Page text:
If you’ve been attending classes or trying video/text tutorials with this kind of approach, I recommend you reconsider. Don’t worry about losing your style, and don’t stress about it being uncomfortable. As you continue to practice with it at home, you’ll either get more comfortable with the new methods/tools/approach, or you’ll figure out how to incorporate the bits that work for you into how you usually work. And in the same way, you’ll incorporate the new approach into your style.

A Better Way to Learn

So how should you approach study in a class or workshop, or when you’re trying to learn from an online video or text tutorial? Here are some tips to get into the right mindset and get the most value from your effort.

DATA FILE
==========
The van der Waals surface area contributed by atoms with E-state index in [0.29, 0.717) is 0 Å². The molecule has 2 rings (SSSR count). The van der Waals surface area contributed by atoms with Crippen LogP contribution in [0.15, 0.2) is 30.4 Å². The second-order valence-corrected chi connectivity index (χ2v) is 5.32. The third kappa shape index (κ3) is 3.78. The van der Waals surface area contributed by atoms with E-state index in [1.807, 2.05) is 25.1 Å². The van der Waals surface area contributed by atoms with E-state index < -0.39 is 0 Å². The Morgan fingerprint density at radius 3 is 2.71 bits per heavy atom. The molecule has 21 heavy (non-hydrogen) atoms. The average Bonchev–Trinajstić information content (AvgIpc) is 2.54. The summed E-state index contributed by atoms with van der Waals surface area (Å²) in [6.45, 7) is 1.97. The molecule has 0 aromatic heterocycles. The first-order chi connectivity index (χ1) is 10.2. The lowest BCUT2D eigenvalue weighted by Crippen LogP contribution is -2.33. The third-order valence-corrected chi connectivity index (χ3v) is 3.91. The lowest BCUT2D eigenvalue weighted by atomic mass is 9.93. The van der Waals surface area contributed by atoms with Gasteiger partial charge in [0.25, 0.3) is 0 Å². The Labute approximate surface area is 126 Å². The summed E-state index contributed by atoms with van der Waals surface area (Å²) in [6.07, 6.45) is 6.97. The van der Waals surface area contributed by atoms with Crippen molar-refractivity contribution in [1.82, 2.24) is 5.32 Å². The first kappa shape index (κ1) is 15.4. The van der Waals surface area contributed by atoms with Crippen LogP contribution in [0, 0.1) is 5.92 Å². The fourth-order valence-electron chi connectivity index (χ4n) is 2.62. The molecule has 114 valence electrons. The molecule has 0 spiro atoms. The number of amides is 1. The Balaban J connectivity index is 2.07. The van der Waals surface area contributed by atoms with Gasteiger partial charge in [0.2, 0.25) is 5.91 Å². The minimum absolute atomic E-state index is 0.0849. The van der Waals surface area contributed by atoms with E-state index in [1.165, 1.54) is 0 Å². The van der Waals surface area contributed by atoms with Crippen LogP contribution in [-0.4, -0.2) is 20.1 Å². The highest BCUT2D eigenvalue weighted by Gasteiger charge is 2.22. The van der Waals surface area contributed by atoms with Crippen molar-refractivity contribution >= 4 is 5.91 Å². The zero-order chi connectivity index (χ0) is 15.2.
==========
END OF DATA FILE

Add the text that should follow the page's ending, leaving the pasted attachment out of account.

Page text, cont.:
Ready to learnBeing a good student sometimes means being willing to put aside what you already know and being open to trying new things in new ways. Photo from Fernando Ruiz workshop in Atlanta.

Like a Virgin
No matter how skilled you are, you are working on learning something new. You need to approach it as a new thing. There’s a saying that the definition of insanity is doing the same thing over and over and expecting different results. You can’t expect to do things the way you normally do AND learn something new.

Try as much as possible to put aside your current methods and habits. If the tutorial says X brush, get something as close to X brush as possible, don’t use your usual. If it says paint highlights first, paint highlights first, even if you usually paint shadows first.

Slow Hand